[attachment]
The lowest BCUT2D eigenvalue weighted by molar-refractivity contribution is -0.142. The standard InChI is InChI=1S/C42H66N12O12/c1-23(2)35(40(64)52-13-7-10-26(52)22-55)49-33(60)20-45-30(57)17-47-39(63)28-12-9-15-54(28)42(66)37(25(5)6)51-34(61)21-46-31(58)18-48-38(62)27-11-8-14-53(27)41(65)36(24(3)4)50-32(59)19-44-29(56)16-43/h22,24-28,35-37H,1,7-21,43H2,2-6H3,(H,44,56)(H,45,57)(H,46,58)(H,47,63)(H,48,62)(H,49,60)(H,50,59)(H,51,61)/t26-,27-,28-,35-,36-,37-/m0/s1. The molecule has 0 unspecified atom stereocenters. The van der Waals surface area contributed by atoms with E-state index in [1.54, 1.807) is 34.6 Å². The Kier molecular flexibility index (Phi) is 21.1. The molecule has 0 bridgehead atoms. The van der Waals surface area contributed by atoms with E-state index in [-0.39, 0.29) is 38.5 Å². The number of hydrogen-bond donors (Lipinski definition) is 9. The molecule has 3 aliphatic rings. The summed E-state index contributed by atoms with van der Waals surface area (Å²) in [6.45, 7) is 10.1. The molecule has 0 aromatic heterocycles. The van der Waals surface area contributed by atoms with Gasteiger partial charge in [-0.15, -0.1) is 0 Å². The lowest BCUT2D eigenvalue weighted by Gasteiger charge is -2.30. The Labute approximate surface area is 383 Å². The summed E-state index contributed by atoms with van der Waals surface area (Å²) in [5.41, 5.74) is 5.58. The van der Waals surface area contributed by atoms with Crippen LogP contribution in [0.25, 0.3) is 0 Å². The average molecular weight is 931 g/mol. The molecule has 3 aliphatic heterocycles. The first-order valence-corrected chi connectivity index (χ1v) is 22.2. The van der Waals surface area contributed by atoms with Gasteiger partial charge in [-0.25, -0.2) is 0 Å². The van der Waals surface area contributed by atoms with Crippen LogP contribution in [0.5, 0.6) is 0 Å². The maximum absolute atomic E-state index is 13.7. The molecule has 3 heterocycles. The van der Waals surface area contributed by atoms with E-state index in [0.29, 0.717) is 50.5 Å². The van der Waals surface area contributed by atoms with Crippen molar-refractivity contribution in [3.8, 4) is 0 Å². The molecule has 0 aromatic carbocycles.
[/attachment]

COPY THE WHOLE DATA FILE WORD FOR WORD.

The lowest BCUT2D eigenvalue weighted by molar-refractivity contribution is -0.142. The standard InChI is InChI=1S/C42H66N12O12/c1-23(2)35(40(64)52-13-7-10-26(52)22-55)49-33(60)20-45-30(57)17-47-39(63)28-12-9-15-54(28)42(66)37(25(5)6)51-34(61)21-46-31(58)18-48-38(62)27-11-8-14-53(27)41(65)36(24(3)4)50-32(59)19-44-29(56)16-43/h22,24-28,35-37H,1,7-21,43H2,2-6H3,(H,44,56)(H,45,57)(H,46,58)(H,47,63)(H,48,62)(H,49,60)(H,50,59)(H,51,61)/t26-,27-,28-,35-,36-,37-/m0/s1. The molecule has 0 unspecified atom stereocenters. The van der Waals surface area contributed by atoms with E-state index in [1.54, 1.807) is 34.6 Å². The Kier molecular flexibility index (Phi) is 21.1. The molecule has 0 bridgehead atoms. The van der Waals surface area contributed by atoms with E-state index in [-0.39, 0.29) is 38.5 Å². The number of hydrogen-bond donors (Lipinski definition) is 9. The molecule has 3 aliphatic rings. The summed E-state index contributed by atoms with van der Waals surface area (Å²) in [6.45, 7) is 10.1. The molecule has 0 aromatic heterocycles. The van der Waals surface area contributed by atoms with Gasteiger partial charge in [-0.15, -0.1) is 0 Å². The lowest BCUT2D eigenvalue weighted by Gasteiger charge is -2.30. The Labute approximate surface area is 383 Å². The summed E-state index contributed by atoms with van der Waals surface area (Å²) in [5.41, 5.74) is 5.58. The van der Waals surface area contributed by atoms with Crippen LogP contribution in [0.25, 0.3) is 0 Å². The average molecular weight is 931 g/mol. The molecule has 3 aliphatic heterocycles. The first-order valence-corrected chi connectivity index (χ1v) is 22.2. The van der Waals surface area contributed by atoms with Gasteiger partial charge in [-0.25, -0.2) is 0 Å². The van der Waals surface area contributed by atoms with Crippen LogP contribution in [0.5, 0.6) is 0 Å². The maximum absolute atomic E-state index is 13.7. The molecule has 3 heterocycles. The van der Waals surface area contributed by atoms with E-state index in [0.29, 0.717) is 50.5 Å². The van der Waals surface area contributed by atoms with Crippen molar-refractivity contribution in [3.8, 4) is 0 Å². The molecule has 0 aromatic carbocycles.